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Longwood University: Our Bias Incident Policy Is Limited to Conduct (It’s Not) and No Bias Issues Have Been Reported (They Have)

Last week, FIRE published a nationwide survey of Bias Response Teams (PDF) demonstrating that many of these systems call upon students to report fellow students and faculty for protected speech, including political speech. One of the institutions we criticized for a particularly egregious definition of “bias incident” was Longwood University, which expressed its displeasure to the Richmond Times-Dispatch:

[Virginia Commonwealth University] and [the University of Virginia] were among the universities criticized by FIRE, as were [Virginia] Tech, George Mason, Mary Washington, the University of Richmond and Longwood University, which was singled out for special scrutiny for including the threat of “education sanctions” in its policy.

“The FIRE report is extremely misleading,” Longwood spokesman Matthew McWilliams said.

Longwood has a protocol to identify when bias might be a factor in behaviors such as harassment that may violate the law or conduct code, “but we do not under any circumstances punish students simply for their beliefs or opinions.”

No bias issues have been reported, he said.

Talk about misleading.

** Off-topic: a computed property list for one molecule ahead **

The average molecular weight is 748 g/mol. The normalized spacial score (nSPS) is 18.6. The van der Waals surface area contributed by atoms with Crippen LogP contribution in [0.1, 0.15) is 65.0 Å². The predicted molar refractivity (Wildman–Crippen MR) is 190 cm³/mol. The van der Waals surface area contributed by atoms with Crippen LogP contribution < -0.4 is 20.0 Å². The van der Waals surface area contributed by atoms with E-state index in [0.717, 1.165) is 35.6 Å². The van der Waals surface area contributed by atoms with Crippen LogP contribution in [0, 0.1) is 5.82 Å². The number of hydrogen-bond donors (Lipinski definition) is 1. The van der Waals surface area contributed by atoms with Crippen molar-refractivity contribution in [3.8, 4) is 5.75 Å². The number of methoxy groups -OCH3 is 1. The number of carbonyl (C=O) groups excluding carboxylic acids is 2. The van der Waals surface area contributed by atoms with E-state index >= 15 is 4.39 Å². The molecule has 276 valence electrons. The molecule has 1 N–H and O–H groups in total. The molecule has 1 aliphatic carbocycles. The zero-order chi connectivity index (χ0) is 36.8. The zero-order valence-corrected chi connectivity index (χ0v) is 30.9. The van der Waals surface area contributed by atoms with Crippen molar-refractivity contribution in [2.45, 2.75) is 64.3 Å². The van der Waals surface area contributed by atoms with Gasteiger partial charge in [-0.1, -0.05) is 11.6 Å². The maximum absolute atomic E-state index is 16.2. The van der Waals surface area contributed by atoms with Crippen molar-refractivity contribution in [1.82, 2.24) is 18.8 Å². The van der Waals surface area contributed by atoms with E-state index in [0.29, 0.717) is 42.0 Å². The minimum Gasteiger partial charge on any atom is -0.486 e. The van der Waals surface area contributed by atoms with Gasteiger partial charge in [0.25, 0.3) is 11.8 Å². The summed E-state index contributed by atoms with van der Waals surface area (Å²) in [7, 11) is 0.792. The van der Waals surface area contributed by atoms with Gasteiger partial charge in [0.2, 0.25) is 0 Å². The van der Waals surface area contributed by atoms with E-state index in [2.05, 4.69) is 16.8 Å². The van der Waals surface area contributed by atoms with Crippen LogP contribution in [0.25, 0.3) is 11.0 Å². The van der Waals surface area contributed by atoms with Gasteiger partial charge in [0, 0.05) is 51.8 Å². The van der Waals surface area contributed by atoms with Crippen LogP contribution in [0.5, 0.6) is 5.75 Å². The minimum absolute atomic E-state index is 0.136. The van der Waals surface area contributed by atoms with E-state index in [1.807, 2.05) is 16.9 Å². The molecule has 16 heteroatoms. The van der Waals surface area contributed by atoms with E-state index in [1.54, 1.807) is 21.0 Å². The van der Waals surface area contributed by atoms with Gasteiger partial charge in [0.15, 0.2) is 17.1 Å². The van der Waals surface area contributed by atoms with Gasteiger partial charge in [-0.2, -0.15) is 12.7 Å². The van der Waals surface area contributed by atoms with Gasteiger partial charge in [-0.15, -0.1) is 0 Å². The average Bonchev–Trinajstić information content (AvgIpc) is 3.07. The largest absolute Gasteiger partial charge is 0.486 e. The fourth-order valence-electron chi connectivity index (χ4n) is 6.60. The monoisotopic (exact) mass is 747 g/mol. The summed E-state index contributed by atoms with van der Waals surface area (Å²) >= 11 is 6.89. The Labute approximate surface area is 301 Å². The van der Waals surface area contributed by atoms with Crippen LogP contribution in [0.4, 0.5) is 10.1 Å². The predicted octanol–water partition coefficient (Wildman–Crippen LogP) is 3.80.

For one, Longwood University produced records of reported bias incidents to my colleague, Alex Morey, in response to a public records request. They wouldn’t produce those records to me, even though I requested them, because I’m not a resident of the Commonwealth of Virginia, and Virginia’s Freedom of Information Act is limited to “citizens of the Commonwealth.” Yes, Longwood insisted that one FIRE employee rather than another physically send the public records request. Some stonewalling is built by amassing pebbles.

There have been relatively few bias incidents reported at Longwood, and most concern criminal conduct. But Longwood’s policy is not limited, as its spokesman claims, to conduct outside the scope of the First Amendment. And Longwood knows this because I’ve pointed this out before.

Let’s take a look at Longwood’s policies.

Longwood distinguishes a “bias incident” from a hate crime, and defines the term this way:

  • Conduct, speech, or expression that is motivated by bias or prejudice.